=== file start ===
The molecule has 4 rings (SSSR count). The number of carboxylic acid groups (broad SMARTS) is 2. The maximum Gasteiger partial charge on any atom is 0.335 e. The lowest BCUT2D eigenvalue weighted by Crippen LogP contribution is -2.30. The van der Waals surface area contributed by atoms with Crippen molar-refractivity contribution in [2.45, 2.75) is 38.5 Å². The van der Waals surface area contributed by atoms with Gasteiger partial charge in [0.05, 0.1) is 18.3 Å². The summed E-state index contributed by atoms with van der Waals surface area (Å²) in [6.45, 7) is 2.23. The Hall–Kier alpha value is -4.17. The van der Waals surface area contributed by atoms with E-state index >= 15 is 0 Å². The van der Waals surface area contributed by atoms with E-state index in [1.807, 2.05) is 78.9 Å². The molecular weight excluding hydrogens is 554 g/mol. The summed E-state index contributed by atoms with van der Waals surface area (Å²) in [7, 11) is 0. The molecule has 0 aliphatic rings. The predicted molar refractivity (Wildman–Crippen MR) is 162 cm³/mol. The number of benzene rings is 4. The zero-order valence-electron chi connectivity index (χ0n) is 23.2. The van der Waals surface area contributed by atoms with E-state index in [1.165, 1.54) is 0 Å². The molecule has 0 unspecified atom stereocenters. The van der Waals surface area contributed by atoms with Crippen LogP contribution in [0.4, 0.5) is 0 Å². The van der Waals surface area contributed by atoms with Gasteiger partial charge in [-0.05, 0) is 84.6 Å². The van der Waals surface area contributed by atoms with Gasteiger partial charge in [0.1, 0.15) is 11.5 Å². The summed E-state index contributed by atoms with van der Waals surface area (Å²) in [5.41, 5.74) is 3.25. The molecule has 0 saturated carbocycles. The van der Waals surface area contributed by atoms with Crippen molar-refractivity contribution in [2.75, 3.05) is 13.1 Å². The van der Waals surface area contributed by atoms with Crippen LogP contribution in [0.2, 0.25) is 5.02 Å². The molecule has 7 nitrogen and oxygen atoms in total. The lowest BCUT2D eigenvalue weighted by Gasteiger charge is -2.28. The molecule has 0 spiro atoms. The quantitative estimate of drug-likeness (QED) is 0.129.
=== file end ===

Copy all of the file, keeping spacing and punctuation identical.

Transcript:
The molecule has 4 rings (SSSR count). The number of carboxylic acid groups (broad SMARTS) is 2. The maximum Gasteiger partial charge on any atom is 0.335 e. The lowest BCUT2D eigenvalue weighted by Crippen LogP contribution is -2.30. The van der Waals surface area contributed by atoms with Crippen molar-refractivity contribution in [2.45, 2.75) is 38.5 Å². The van der Waals surface area contributed by atoms with Gasteiger partial charge in [0.05, 0.1) is 18.3 Å². The summed E-state index contributed by atoms with van der Waals surface area (Å²) in [6.45, 7) is 2.23. The Hall–Kier alpha value is -4.17. The van der Waals surface area contributed by atoms with E-state index >= 15 is 0 Å². The van der Waals surface area contributed by atoms with E-state index in [1.807, 2.05) is 78.9 Å². The molecular weight excluding hydrogens is 554 g/mol. The summed E-state index contributed by atoms with van der Waals surface area (Å²) in [7, 11) is 0. The molecule has 0 aliphatic rings. The predicted molar refractivity (Wildman–Crippen MR) is 162 cm³/mol. The number of benzene rings is 4. The zero-order valence-electron chi connectivity index (χ0n) is 23.2. The van der Waals surface area contributed by atoms with E-state index in [1.165, 1.54) is 0 Å². The molecule has 0 unspecified atom stereocenters. The van der Waals surface area contributed by atoms with Crippen LogP contribution in [0.4, 0.5) is 0 Å². The van der Waals surface area contributed by atoms with Gasteiger partial charge in [-0.05, 0) is 84.6 Å². The van der Waals surface area contributed by atoms with Gasteiger partial charge in [0.1, 0.15) is 11.5 Å². The summed E-state index contributed by atoms with van der Waals surface area (Å²) in [5.41, 5.74) is 3.25. The molecule has 0 saturated carbocycles. The van der Waals surface area contributed by atoms with Crippen molar-refractivity contribution in [2.75, 3.05) is 13.1 Å². The van der Waals surface area contributed by atoms with Crippen LogP contribution in [0.2, 0.25) is 5.02 Å². The molecule has 7 nitrogen and oxygen atoms in total. The lowest BCUT2D eigenvalue weighted by Gasteiger charge is -2.28. The molecule has 0 spiro atoms. The quantitative estimate of drug-likeness (QED) is 0.129.